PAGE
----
The Center for Disease Control says many adults may need to get a booster shot for highly contagious diseases, such as measles.
As of Monday, the number of measles cases this year is now at 626, the second-highest in more than a decade, according to the Centers for Disease Control and Prevention.
Nearly two decades ago, the measles was declared eliminated in the United States, but there has been a recent upsurge of cases, including adults who thought they were already protected.
Depending on when you were born, you might not have been given the vaccine at all.
If you were born before the ‘60s, you might have never been vaccinated, because it was assumed you would be exposed to the virus and would build immunity.
The group of adults that may be at risk are Generation X, born in the late ‘60s, ‘70s and ‘80s.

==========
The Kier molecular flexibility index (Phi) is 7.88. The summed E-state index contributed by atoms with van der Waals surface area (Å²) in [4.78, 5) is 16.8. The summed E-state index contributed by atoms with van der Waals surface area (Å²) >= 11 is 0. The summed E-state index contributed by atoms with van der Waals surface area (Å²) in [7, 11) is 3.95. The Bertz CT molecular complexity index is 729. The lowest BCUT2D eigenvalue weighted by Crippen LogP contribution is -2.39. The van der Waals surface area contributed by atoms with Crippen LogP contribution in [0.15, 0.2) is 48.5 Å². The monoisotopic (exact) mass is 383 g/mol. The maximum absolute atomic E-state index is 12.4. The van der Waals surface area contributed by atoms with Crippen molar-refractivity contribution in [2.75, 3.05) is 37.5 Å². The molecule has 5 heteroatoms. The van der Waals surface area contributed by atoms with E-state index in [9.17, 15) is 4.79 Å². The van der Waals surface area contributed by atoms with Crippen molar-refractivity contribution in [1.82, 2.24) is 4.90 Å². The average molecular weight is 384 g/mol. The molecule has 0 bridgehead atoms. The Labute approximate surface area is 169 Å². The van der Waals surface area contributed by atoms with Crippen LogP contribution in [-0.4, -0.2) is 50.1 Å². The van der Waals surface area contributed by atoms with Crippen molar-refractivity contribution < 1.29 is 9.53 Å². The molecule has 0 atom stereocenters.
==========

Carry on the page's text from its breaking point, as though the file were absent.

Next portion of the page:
These adults may have been vaccinated, but never built immunity, mostly because of the way the vaccines were administered.
There was a change in 1989, when the Center for Disease Control began recommending two doses of the MMR vaccine, which covers the measles, mumps and rubella, making the vaccine consistently more effective.
The Center for Disease Control says two doses of the MMR vaccine are about 97-percent effective at preventing measles. One dose is about 93-percent effective.
If you are unsure of your immunity, contact your doctor. The Center for Disease Control says it is safe to get another dose.